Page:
Cambridge Qurʾān Seminar (CQS)
Inaugural Meeting, 16 May 2014: The Cambridge Qurʾān Collection
The Qurʾān has been central to Cambridge Arabic studies from the establishment of the Sir Thomas Adams’s Chair of Arabic in 1632, the year after the Cambridge University Library received its first bequest of a Qurʾān. That benefaction by the Cambridge Semiticist and Arabic lexicographer, the Rev. William Bedwell formed the foundation stone of the Islamic Manuscripts Collection and was accompanied by his gift of a type font for printing Arabic. Also in 1632, this twinned interest in the codicological and philological history of the Qurʾān – joined too by Bedwell’s distinctive theological discourse – received further impetus with the acquisition by Cambridge of the Erpenius manuscript collection and its rich Qurʾānic material, facilitated by Abraham Wheelock, the first Sir Thomas Adams’s Professor of Arabic and also the University Librarian. After this dynamic start, the Cambridge Qurʾān collection continued to grow, with notable additions thanks to Edward Henry Palmer (1882), Agnes Smith Lewis (1895) and others.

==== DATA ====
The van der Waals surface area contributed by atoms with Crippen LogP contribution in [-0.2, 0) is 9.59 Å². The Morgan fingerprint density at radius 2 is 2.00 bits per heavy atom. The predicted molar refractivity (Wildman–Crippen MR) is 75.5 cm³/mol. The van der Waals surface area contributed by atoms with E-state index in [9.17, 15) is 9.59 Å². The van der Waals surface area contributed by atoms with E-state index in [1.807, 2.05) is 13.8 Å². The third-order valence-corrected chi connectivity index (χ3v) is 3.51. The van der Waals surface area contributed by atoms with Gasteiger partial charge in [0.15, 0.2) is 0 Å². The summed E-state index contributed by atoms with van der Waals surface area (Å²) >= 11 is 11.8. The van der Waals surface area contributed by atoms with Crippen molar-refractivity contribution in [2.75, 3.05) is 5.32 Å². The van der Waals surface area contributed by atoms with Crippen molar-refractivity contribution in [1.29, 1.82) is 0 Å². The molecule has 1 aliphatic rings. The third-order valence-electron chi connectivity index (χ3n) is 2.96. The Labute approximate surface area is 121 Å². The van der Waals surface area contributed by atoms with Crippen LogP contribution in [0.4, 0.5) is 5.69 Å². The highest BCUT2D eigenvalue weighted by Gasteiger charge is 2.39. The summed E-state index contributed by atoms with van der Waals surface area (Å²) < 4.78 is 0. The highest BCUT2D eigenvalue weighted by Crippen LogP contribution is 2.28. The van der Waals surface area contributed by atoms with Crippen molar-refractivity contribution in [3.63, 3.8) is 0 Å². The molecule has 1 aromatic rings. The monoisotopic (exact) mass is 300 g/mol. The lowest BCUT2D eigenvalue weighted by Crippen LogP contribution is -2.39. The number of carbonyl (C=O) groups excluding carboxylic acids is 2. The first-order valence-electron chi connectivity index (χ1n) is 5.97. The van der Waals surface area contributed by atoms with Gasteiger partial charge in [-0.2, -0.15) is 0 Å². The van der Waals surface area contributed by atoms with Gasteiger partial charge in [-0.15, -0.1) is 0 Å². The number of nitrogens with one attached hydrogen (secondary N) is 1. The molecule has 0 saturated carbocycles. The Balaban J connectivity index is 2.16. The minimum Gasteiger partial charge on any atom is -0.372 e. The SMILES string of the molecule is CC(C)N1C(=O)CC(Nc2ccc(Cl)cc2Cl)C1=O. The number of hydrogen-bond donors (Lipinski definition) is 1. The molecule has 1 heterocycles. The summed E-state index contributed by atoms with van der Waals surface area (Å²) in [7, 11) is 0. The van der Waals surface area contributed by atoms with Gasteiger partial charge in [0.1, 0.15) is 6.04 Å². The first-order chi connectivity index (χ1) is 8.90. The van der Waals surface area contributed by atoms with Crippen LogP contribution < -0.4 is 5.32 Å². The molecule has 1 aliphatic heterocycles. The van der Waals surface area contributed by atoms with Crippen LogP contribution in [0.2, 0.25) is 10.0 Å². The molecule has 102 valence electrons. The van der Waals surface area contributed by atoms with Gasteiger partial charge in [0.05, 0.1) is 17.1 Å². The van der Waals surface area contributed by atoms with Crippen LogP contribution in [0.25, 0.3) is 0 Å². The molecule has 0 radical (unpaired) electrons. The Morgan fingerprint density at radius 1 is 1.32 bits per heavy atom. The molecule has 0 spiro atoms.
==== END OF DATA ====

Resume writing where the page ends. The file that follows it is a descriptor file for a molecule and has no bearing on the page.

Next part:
In 2012 Professor James Montgomery was elected The Sir Thomas Adams’s Professor of Arabic. This occasion, combined with the digitization of the earliest Qurʾāns in the Cambridge University Library, offers the opportunity to embark on a new venture in keeping with this Cambridge tradition: the inauguration of the Cambridge Qurʾān Seminar. The Islamic Manuscripts Collection includes fragments of 47 Qurʾāns copied in the second to fourth centuries AH / eighth to tenth centuries AD. It includes, for example, part of the earliest known Qurʾān with a definite provenance and a terminus ante quem: a note on every recto side identifies it as an endowment (waqf) of Amajūr, governor of Damascus between 254 and 264 AH (AD 870-878).
Given the significance and range of the collection, the Cambridge Qurʾāns deserve to be known to a wider scholarly audience. The early Qurʾāns in particular offer a wealth of palaeographic styles and ornamental features for study. The CQS will be dedicated to presenting the manuscripts in their wider codicological and historical contexts, while showcasing the very distinctive features of particular manuscripts, their scripts and ornament. The seminar is also intended to highlight the wider relevance of the Cambridge Qurʾān Collection for philologists, art historians and historians of Middle Eastern culture.